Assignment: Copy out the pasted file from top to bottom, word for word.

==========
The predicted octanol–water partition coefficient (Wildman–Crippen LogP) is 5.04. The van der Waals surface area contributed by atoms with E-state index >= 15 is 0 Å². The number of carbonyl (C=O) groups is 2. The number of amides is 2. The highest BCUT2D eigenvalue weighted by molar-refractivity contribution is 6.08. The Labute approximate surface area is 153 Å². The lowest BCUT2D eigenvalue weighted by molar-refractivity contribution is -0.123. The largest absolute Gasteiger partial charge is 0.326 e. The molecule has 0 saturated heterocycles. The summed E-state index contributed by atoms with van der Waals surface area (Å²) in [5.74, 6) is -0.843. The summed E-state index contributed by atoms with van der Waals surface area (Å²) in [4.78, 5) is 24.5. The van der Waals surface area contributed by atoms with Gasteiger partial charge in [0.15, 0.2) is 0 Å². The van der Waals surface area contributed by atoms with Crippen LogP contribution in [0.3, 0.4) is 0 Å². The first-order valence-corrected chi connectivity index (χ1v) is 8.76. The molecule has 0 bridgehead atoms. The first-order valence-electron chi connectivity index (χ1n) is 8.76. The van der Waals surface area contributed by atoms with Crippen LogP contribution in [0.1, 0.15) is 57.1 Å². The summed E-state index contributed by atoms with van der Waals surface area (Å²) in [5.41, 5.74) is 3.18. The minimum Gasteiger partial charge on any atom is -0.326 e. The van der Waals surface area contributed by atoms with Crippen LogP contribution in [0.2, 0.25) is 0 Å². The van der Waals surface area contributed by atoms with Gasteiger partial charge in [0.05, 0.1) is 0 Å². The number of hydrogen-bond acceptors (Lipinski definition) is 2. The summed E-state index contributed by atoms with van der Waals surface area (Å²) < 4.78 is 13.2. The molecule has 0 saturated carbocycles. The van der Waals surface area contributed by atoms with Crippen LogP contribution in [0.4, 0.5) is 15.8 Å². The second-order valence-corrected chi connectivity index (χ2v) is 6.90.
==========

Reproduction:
The predicted octanol–water partition coefficient (Wildman–Crippen LogP) is 5.04. The van der Waals surface area contributed by atoms with E-state index >= 15 is 0 Å². The number of carbonyl (C=O) groups is 2. The number of amides is 2. The highest BCUT2D eigenvalue weighted by molar-refractivity contribution is 6.08. The Labute approximate surface area is 153 Å². The lowest BCUT2D eigenvalue weighted by molar-refractivity contribution is -0.123. The largest absolute Gasteiger partial charge is 0.326 e. The molecule has 0 saturated heterocycles. The summed E-state index contributed by atoms with van der Waals surface area (Å²) in [5.74, 6) is -0.843. The summed E-state index contributed by atoms with van der Waals surface area (Å²) in [4.78, 5) is 24.5. The van der Waals surface area contributed by atoms with Gasteiger partial charge in [0.15, 0.2) is 0 Å². The van der Waals surface area contributed by atoms with Crippen LogP contribution in [0.3, 0.4) is 0 Å². The first-order valence-corrected chi connectivity index (χ1v) is 8.76. The molecule has 0 bridgehead atoms. The first-order valence-electron chi connectivity index (χ1n) is 8.76. The van der Waals surface area contributed by atoms with Crippen LogP contribution in [0.1, 0.15) is 57.1 Å². The summed E-state index contributed by atoms with van der Waals surface area (Å²) in [5.41, 5.74) is 3.18. The minimum Gasteiger partial charge on any atom is -0.326 e. The van der Waals surface area contributed by atoms with Crippen LogP contribution in [0.2, 0.25) is 0 Å². The van der Waals surface area contributed by atoms with Gasteiger partial charge in [0.05, 0.1) is 0 Å². The number of hydrogen-bond acceptors (Lipinski definition) is 2. The summed E-state index contributed by atoms with van der Waals surface area (Å²) < 4.78 is 13.2. The molecule has 0 saturated carbocycles. The van der Waals surface area contributed by atoms with Crippen LogP contribution in [0.4, 0.5) is 15.8 Å². The second-order valence-corrected chi connectivity index (χ2v) is 6.90.